Rock Island’s barrel-interchangeable .22 TCM/Micro Mag 9mm 1911 harnesses the unique power of the .22 TCM round, while also providing users with 17+1-capacity, easy-to-drop-in 9mm firepower.
The .22 TCM features an adjustable white-dot rear sight.
The author found the .22 TCM accurate and smooth-shooting in both 9mm and .22 TCM.
The pistol proved accurate at 25 yards in both .22 and 9mm, grouping at 3 inches and less.
The .22 TCM’s skelotonized, serrated trigger broke crisply with no discernable creep.
Although Armscor (the parent company of Rock Island Armory) has been manufacturing firearms for some 60 years, it managed a truly rare feat in 2011—it brought to market something new on the M1911 platform. Packaged in a high-capacity semi-auto, the company’s bottleneck .22 TCM cartridge shoehorned 2,000+ feet-per-second (fps) performance inside the envelope of a traditional handgun that held 17+1 of the soft-shooting, fast-moving bullets.
Short for “Tuason/Craig Magnum,” the cartridge bears the name of the Tuason family that owns Armscor, as well as Fred Craig, a design consultant who had been working with them. No stranger to the high-cap M1911 platform, Craig designed the Fantom Fighter, a high-capacity compact .38 Super built in the 1990s based on a Caspian racegun frame. Wanting to create a handgun-based cartridge with high energy and low recoil that would function in a high-capacity pistol, Craig took advantage of the resources that come from working with Armscor (a company that’s also a significant ammunition manufacturer) to create the TCM. While he began experimenting with necking down the smaller .30 Carbine cartridge, he ultimately arrived at a cartridge design that resembles a shortened .223 rifle round and is designed to maximize case capacity and velocity. While much of the factory-loaded Armscor ammunition I’ve shot hovers around a cool 2,000 fps or so, some loads clock up to 2,300 fps, which is simply blistering.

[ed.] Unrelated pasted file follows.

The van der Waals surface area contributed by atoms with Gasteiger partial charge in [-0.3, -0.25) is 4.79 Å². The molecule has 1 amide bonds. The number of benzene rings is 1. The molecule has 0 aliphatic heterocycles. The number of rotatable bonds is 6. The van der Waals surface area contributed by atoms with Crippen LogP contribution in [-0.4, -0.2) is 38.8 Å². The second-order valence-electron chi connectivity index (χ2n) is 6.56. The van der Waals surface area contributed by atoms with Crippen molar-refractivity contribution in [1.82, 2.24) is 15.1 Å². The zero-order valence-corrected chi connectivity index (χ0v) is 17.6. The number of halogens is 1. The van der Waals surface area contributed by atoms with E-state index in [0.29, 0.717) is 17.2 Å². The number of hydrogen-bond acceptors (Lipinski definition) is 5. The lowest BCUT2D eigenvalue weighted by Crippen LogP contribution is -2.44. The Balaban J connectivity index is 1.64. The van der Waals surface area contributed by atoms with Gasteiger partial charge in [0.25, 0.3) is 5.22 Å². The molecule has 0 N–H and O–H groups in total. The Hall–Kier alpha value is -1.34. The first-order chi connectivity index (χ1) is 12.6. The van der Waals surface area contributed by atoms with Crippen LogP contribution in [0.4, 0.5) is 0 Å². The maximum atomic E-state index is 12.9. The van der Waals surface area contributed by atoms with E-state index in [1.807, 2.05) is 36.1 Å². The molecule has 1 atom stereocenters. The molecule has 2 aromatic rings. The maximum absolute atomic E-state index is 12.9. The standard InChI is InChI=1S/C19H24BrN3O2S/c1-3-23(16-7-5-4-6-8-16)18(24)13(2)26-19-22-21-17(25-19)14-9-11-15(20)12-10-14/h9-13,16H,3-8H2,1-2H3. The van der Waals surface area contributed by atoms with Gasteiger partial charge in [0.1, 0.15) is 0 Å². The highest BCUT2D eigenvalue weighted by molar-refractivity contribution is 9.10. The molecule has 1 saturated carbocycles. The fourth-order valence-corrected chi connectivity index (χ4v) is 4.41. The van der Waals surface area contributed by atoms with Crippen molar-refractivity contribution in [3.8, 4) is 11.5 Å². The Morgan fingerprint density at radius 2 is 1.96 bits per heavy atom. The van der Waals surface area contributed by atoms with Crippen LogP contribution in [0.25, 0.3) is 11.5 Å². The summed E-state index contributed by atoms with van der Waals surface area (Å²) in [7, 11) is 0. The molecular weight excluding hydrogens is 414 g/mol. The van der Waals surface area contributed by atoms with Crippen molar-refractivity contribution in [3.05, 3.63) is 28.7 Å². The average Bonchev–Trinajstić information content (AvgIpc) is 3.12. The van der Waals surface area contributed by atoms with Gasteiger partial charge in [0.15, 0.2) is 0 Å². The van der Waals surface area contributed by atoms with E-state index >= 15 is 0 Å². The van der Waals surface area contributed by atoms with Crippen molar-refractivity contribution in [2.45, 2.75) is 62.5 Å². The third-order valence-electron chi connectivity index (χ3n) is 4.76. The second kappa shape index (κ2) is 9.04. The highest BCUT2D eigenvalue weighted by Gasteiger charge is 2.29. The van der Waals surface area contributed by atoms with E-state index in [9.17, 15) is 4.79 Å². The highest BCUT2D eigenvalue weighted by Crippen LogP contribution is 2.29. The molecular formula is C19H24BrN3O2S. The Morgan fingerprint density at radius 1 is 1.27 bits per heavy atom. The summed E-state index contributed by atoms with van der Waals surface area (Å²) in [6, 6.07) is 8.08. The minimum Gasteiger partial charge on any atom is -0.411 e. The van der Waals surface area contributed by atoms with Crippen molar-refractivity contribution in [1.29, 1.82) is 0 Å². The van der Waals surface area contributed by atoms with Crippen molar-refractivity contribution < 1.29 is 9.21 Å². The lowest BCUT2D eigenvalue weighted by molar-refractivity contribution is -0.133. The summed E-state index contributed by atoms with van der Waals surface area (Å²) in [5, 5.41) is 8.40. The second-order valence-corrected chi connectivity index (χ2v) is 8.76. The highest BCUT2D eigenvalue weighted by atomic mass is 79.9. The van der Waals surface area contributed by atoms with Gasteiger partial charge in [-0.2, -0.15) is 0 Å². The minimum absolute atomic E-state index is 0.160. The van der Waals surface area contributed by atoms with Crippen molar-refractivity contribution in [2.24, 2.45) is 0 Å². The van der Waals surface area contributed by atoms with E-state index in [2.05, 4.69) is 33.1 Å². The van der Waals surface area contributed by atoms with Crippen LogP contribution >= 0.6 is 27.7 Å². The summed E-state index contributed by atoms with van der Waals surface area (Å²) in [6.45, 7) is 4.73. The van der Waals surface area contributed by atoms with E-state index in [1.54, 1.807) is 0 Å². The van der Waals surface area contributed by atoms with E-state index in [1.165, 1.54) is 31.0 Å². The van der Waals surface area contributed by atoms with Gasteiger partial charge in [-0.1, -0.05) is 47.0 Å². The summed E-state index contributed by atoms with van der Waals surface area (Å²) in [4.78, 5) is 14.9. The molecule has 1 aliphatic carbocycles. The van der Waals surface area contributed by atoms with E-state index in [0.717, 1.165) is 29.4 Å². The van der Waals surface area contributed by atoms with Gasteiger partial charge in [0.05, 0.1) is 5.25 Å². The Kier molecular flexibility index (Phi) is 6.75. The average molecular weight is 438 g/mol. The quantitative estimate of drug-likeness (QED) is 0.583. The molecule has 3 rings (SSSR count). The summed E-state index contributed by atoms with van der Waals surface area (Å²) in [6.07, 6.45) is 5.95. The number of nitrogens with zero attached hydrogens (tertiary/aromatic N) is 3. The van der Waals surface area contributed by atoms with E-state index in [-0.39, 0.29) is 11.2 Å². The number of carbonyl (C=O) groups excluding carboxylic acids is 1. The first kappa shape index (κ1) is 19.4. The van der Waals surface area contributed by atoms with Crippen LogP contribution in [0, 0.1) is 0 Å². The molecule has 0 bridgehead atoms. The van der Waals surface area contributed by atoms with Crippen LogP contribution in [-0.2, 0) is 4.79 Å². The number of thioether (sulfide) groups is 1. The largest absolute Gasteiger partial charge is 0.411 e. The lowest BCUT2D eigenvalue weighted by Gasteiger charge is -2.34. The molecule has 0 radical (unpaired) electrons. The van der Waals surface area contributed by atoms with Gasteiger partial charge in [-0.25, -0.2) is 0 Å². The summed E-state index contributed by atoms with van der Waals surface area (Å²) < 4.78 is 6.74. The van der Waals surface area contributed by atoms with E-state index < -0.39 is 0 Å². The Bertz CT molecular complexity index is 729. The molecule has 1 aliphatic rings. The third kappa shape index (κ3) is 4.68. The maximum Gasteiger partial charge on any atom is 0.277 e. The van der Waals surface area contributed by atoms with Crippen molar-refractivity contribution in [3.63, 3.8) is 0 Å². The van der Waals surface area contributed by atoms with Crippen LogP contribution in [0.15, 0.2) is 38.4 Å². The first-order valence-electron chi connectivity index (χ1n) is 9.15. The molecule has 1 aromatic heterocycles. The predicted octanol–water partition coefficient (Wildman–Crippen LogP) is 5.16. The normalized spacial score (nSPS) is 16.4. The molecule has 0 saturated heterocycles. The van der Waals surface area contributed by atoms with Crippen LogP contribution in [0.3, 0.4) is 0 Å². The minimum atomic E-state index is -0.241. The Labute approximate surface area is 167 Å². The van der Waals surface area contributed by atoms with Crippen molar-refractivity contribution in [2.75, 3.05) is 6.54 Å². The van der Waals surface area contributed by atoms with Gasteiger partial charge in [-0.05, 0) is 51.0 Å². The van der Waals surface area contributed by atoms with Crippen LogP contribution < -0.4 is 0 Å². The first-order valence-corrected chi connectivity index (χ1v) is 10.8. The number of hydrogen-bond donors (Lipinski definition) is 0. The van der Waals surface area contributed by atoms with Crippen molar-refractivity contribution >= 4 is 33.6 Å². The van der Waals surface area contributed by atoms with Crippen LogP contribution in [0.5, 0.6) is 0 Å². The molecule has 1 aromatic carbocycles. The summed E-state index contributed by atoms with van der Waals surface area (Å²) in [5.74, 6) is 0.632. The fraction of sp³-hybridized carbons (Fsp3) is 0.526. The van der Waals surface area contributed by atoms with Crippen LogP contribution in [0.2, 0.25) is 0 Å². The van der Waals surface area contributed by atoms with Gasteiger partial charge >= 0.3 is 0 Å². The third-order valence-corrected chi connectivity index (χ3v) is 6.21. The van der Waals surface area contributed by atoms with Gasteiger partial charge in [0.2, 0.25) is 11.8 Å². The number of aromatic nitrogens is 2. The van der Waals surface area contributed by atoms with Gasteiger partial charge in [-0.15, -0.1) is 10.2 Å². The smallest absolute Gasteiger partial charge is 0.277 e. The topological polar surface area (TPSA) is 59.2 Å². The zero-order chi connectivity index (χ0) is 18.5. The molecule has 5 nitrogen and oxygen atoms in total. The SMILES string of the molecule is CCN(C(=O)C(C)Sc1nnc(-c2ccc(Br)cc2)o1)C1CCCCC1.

Unfortunately, ammunition availability has been the downfall of many a fascinating pistol—the short-lived .41 AE, and the even shorter-lived 9mm AE, for example—and that makes buying a pistol in a new caliber something of a risk. Who knows if you’ll be able to find ammo for it in 10 years? Take also the .224 Boz, which was very similar conceptually to the .22 TCM, but basically just never made it to market in the civilian world in any quantity at all. Cleverly anticipating this, when Rock Island released its high-capacity .22 TCM, it made the decision that it would come standard with two barrels, one in .22 TCM and one in the ubiquitous 9mm.